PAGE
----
CHARLOTTE, Mich. — To require masks in schools or not. That's been a hot topic as many districts get ready for the upcoming school year. Some have made a decision, other are waiting and still others, don't quite know what to do.
The first day for Charlotte Public Schools is Aug. 23, and at this time, masks are not mandated but are recommended. Superintendent Mandy Stewart said students will have to wear masks on the bus because there is a federal mandate.
"We're starting off right now, currently, we have not had a high rate of cases. So, we're going to keep looking at the data. If the data changes and we're risking our access to live instruction, we will review masks again because we're emphasizing that live instruction is important," Stewart said.
Over in Grand Ledge, the school board decided in a 5-2 vote Monday to require masks indoors for all students, teachers, staff, and visitors regardless of vaccination status.
"We've heard from our community and our parents, especially that we want in-person instruction," said director of communications for Grand Ledge Public Schools, John Ellsworth. "So, we're starting the school year with a universal indoor masking policy so that we can have that consistent quality instruction happen with little disruption."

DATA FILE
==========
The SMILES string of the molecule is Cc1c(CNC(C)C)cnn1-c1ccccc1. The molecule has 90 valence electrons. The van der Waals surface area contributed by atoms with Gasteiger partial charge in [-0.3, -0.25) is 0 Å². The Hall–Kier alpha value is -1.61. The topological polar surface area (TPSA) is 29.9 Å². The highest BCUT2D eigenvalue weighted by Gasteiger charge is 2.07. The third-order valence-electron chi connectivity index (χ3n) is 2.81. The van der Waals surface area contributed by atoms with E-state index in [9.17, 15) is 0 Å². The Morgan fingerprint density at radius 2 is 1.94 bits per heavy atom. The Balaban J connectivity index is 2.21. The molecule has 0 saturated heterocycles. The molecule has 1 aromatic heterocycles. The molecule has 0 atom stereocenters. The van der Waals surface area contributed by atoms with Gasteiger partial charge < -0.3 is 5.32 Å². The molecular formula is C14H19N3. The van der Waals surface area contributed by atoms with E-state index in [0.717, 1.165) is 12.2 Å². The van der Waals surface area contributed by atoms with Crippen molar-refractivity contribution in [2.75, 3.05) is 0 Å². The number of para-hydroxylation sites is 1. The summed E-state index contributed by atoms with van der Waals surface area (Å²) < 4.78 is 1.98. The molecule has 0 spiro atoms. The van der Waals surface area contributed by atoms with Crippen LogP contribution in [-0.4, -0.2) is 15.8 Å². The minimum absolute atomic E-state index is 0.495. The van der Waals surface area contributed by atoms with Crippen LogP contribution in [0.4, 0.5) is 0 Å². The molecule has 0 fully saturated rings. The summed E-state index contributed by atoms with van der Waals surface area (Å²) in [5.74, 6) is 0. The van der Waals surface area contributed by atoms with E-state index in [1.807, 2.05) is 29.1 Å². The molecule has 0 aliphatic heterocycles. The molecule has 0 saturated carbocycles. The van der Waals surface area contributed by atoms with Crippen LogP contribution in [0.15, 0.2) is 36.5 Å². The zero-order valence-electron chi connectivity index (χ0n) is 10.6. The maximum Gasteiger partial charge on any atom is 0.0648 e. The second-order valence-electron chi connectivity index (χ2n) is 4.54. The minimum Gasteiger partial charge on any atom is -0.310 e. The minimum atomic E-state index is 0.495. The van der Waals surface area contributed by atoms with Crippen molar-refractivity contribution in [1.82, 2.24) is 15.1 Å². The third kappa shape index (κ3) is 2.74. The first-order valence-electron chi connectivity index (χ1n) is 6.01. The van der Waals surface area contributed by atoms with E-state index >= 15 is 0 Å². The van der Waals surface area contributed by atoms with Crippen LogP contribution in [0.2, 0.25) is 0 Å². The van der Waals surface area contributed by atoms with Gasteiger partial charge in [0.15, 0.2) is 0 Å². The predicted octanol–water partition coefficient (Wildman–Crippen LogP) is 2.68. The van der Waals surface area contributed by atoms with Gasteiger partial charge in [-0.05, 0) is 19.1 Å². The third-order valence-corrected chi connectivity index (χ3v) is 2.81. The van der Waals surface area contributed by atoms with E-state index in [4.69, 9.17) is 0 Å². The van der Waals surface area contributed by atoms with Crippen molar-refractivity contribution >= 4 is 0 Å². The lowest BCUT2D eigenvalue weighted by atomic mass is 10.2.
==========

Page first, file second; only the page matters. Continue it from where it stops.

Now let's break down what other mid-Michigan schools are doing. Masks are currently not required but are recommended for Eaton Rapids Public Schools, Williamston, Webberville, Stockbridge, Leslie, and Dansville.
Masks are required, for Holt, Lansing, East Lansing, Waverly Community Schools, Haslett, and Okemos.
Grand Ledge returns to the classroom on Sept.7, where they expect to see 5,000 students K-12 in the buildings. There's also a virtual option that parents were able to sign up for and Ellsworth, said about 100 families chose that option.
Charlotte is not offering virtual learning at this time but is prepared to shift to virtual learning if needed. Stewart said they polled parents to find out if they were interested in a virtual option, but the interest was very low.
"To shift enough staff to make a virtual program happen for such a small amount of people would actually increase the number of students we have in class, and we don't want to do that," Stewart said. "We want to try to keep our numbers low in the classroom so we can distance more."
Click here for a comprehensive list of what mid-Michigan schools are doing.
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